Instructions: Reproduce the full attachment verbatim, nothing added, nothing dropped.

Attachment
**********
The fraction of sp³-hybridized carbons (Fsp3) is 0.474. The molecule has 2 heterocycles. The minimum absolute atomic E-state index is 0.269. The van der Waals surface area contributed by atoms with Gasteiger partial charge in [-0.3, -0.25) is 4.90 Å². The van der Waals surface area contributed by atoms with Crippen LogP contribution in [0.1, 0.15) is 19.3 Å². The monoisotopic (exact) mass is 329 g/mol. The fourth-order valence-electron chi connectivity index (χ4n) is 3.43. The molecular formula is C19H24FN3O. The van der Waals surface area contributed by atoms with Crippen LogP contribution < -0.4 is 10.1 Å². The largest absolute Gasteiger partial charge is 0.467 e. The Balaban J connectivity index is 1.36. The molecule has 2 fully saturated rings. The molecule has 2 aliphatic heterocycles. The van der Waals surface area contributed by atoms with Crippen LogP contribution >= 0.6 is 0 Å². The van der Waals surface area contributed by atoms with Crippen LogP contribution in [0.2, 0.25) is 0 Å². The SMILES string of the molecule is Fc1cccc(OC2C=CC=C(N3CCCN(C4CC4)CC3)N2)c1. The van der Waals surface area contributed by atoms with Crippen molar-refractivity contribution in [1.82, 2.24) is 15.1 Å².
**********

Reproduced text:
The fraction of sp³-hybridized carbons (Fsp3) is 0.474. The molecule has 2 heterocycles. The minimum absolute atomic E-state index is 0.269. The van der Waals surface area contributed by atoms with Gasteiger partial charge in [-0.3, -0.25) is 4.90 Å². The van der Waals surface area contributed by atoms with Crippen LogP contribution in [0.1, 0.15) is 19.3 Å². The monoisotopic (exact) mass is 329 g/mol. The fourth-order valence-electron chi connectivity index (χ4n) is 3.43. The molecular formula is C19H24FN3O. The van der Waals surface area contributed by atoms with Crippen LogP contribution < -0.4 is 10.1 Å². The largest absolute Gasteiger partial charge is 0.467 e. The Balaban J connectivity index is 1.36. The molecule has 2 fully saturated rings. The molecule has 2 aliphatic heterocycles. The van der Waals surface area contributed by atoms with Crippen LogP contribution >= 0.6 is 0 Å². The van der Waals surface area contributed by atoms with Crippen LogP contribution in [0.2, 0.25) is 0 Å². The SMILES string of the molecule is Fc1cccc(OC2C=CC=C(N3CCCN(C4CC4)CC3)N2)c1. The van der Waals surface area contributed by atoms with Crippen molar-refractivity contribution in [1.82, 2.24) is 15.1 Å².